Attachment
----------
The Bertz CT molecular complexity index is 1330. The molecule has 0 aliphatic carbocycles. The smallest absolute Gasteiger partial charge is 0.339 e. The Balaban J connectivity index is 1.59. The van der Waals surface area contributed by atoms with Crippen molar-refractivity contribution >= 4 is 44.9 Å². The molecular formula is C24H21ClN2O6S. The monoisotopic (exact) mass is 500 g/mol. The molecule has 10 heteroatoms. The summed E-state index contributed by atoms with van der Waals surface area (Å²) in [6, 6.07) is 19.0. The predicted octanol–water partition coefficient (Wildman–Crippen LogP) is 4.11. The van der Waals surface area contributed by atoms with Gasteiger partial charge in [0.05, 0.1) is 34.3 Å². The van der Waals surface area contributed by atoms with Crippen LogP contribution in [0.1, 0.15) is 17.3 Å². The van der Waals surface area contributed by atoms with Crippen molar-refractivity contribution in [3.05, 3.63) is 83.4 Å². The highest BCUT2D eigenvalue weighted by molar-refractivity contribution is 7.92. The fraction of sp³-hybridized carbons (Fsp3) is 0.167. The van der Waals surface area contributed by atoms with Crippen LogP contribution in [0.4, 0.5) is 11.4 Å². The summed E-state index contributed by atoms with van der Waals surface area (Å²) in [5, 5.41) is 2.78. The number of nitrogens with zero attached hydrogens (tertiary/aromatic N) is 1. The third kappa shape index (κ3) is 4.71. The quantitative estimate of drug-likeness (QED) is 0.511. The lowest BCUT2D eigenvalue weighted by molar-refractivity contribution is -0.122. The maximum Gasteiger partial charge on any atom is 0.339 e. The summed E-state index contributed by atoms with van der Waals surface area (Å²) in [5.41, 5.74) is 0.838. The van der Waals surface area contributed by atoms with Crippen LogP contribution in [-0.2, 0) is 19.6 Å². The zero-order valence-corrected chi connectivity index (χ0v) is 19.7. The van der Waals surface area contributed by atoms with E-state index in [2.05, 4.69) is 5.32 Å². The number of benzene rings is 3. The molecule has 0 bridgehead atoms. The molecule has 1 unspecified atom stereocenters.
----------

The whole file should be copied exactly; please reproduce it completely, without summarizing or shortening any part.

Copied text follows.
The Bertz CT molecular complexity index is 1330. The molecule has 0 aliphatic carbocycles. The smallest absolute Gasteiger partial charge is 0.339 e. The Balaban J connectivity index is 1.59. The van der Waals surface area contributed by atoms with Crippen molar-refractivity contribution >= 4 is 44.9 Å². The molecular formula is C24H21ClN2O6S. The monoisotopic (exact) mass is 500 g/mol. The molecule has 10 heteroatoms. The summed E-state index contributed by atoms with van der Waals surface area (Å²) in [6, 6.07) is 19.0. The predicted octanol–water partition coefficient (Wildman–Crippen LogP) is 4.11. The van der Waals surface area contributed by atoms with Gasteiger partial charge in [0.05, 0.1) is 34.3 Å². The van der Waals surface area contributed by atoms with Crippen LogP contribution in [0.1, 0.15) is 17.3 Å². The van der Waals surface area contributed by atoms with Crippen molar-refractivity contribution in [3.05, 3.63) is 83.4 Å². The highest BCUT2D eigenvalue weighted by molar-refractivity contribution is 7.92. The fraction of sp³-hybridized carbons (Fsp3) is 0.167. The van der Waals surface area contributed by atoms with Crippen LogP contribution in [0.4, 0.5) is 11.4 Å². The summed E-state index contributed by atoms with van der Waals surface area (Å²) in [5, 5.41) is 2.78. The number of nitrogens with zero attached hydrogens (tertiary/aromatic N) is 1. The third kappa shape index (κ3) is 4.71. The quantitative estimate of drug-likeness (QED) is 0.511. The lowest BCUT2D eigenvalue weighted by molar-refractivity contribution is -0.122. The maximum Gasteiger partial charge on any atom is 0.339 e. The summed E-state index contributed by atoms with van der Waals surface area (Å²) in [5.41, 5.74) is 0.838. The van der Waals surface area contributed by atoms with Crippen LogP contribution in [-0.2, 0) is 19.6 Å². The zero-order valence-corrected chi connectivity index (χ0v) is 19.7. The van der Waals surface area contributed by atoms with E-state index in [2.05, 4.69) is 5.32 Å². The number of benzene rings is 3. The molecule has 0 bridgehead atoms. The molecule has 1 unspecified atom stereocenters.